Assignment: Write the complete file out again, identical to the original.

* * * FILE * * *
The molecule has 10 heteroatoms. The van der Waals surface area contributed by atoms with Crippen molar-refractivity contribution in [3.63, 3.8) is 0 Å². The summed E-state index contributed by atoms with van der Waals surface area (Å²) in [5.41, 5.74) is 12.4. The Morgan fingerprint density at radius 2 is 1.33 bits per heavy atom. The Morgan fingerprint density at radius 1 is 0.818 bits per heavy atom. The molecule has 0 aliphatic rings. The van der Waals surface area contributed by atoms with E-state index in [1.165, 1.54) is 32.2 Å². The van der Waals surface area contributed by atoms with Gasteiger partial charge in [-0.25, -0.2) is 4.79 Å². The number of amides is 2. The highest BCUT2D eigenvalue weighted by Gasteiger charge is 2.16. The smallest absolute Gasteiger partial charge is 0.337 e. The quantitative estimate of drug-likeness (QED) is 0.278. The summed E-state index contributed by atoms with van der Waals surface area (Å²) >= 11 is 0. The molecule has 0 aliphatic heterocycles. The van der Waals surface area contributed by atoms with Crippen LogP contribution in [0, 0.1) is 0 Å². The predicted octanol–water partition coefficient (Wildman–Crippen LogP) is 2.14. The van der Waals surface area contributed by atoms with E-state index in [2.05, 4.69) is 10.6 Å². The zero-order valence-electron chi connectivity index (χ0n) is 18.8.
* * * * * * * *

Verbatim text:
The molecule has 10 heteroatoms. The van der Waals surface area contributed by atoms with Crippen molar-refractivity contribution in [3.63, 3.8) is 0 Å². The summed E-state index contributed by atoms with van der Waals surface area (Å²) in [5.41, 5.74) is 12.4. The Morgan fingerprint density at radius 2 is 1.33 bits per heavy atom. The Morgan fingerprint density at radius 1 is 0.818 bits per heavy atom. The molecule has 0 aliphatic rings. The van der Waals surface area contributed by atoms with E-state index in [1.165, 1.54) is 32.2 Å². The van der Waals surface area contributed by atoms with Gasteiger partial charge in [-0.25, -0.2) is 4.79 Å². The number of amides is 2. The highest BCUT2D eigenvalue weighted by Gasteiger charge is 2.16. The smallest absolute Gasteiger partial charge is 0.337 e. The quantitative estimate of drug-likeness (QED) is 0.278. The summed E-state index contributed by atoms with van der Waals surface area (Å²) >= 11 is 0. The molecule has 0 aliphatic heterocycles. The van der Waals surface area contributed by atoms with Crippen LogP contribution in [0, 0.1) is 0 Å². The predicted octanol–water partition coefficient (Wildman–Crippen LogP) is 2.14. The van der Waals surface area contributed by atoms with E-state index in [2.05, 4.69) is 10.6 Å². The zero-order valence-electron chi connectivity index (χ0n) is 18.8.